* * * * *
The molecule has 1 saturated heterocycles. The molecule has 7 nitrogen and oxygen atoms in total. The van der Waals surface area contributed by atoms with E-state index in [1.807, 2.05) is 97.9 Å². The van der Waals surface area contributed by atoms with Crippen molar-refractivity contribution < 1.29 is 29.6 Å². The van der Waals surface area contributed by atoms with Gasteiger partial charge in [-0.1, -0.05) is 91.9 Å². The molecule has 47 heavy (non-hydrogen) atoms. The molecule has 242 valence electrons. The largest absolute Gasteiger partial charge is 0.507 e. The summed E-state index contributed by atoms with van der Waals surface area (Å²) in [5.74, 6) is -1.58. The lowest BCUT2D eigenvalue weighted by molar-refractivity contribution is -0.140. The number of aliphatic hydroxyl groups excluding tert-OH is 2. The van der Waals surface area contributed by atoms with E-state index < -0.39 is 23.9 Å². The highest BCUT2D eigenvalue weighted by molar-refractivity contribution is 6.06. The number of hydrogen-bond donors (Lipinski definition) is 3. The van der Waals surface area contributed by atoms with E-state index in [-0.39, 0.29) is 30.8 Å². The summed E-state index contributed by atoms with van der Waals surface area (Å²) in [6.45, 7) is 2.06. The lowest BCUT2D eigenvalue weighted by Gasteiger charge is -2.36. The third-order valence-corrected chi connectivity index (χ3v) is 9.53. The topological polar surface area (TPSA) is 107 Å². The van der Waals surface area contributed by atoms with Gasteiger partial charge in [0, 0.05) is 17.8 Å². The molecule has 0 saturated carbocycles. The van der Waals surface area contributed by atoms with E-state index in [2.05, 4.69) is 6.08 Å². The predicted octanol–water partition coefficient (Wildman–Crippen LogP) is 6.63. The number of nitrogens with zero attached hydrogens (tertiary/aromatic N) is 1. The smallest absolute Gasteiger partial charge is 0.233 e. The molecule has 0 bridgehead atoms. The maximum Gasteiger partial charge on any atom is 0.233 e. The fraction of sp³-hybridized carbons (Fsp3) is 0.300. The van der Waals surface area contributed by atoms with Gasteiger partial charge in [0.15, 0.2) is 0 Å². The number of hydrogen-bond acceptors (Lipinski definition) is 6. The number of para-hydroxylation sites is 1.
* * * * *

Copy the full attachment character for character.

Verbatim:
The molecule has 1 saturated heterocycles. The molecule has 7 nitrogen and oxygen atoms in total. The van der Waals surface area contributed by atoms with E-state index in [1.807, 2.05) is 97.9 Å². The van der Waals surface area contributed by atoms with Crippen molar-refractivity contribution < 1.29 is 29.6 Å². The van der Waals surface area contributed by atoms with Gasteiger partial charge in [-0.1, -0.05) is 91.9 Å². The molecule has 47 heavy (non-hydrogen) atoms. The molecule has 242 valence electrons. The largest absolute Gasteiger partial charge is 0.507 e. The summed E-state index contributed by atoms with van der Waals surface area (Å²) in [5.74, 6) is -1.58. The lowest BCUT2D eigenvalue weighted by molar-refractivity contribution is -0.140. The number of aliphatic hydroxyl groups excluding tert-OH is 2. The van der Waals surface area contributed by atoms with E-state index < -0.39 is 23.9 Å². The highest BCUT2D eigenvalue weighted by molar-refractivity contribution is 6.06. The number of hydrogen-bond donors (Lipinski definition) is 3. The van der Waals surface area contributed by atoms with E-state index in [-0.39, 0.29) is 30.8 Å². The summed E-state index contributed by atoms with van der Waals surface area (Å²) in [6.45, 7) is 2.06. The lowest BCUT2D eigenvalue weighted by Gasteiger charge is -2.36. The third-order valence-corrected chi connectivity index (χ3v) is 9.53. The topological polar surface area (TPSA) is 107 Å². The van der Waals surface area contributed by atoms with Gasteiger partial charge in [0, 0.05) is 17.8 Å². The molecule has 0 saturated carbocycles. The van der Waals surface area contributed by atoms with E-state index in [2.05, 4.69) is 6.08 Å². The predicted octanol–water partition coefficient (Wildman–Crippen LogP) is 6.63. The number of nitrogens with zero attached hydrogens (tertiary/aromatic N) is 1. The smallest absolute Gasteiger partial charge is 0.233 e. The molecule has 0 bridgehead atoms. The maximum Gasteiger partial charge on any atom is 0.233 e. The fraction of sp³-hybridized carbons (Fsp3) is 0.300. The van der Waals surface area contributed by atoms with Gasteiger partial charge in [0.15, 0.2) is 0 Å². The number of hydrogen-bond acceptors (Lipinski definition) is 6. The number of para-hydroxylation sites is 1.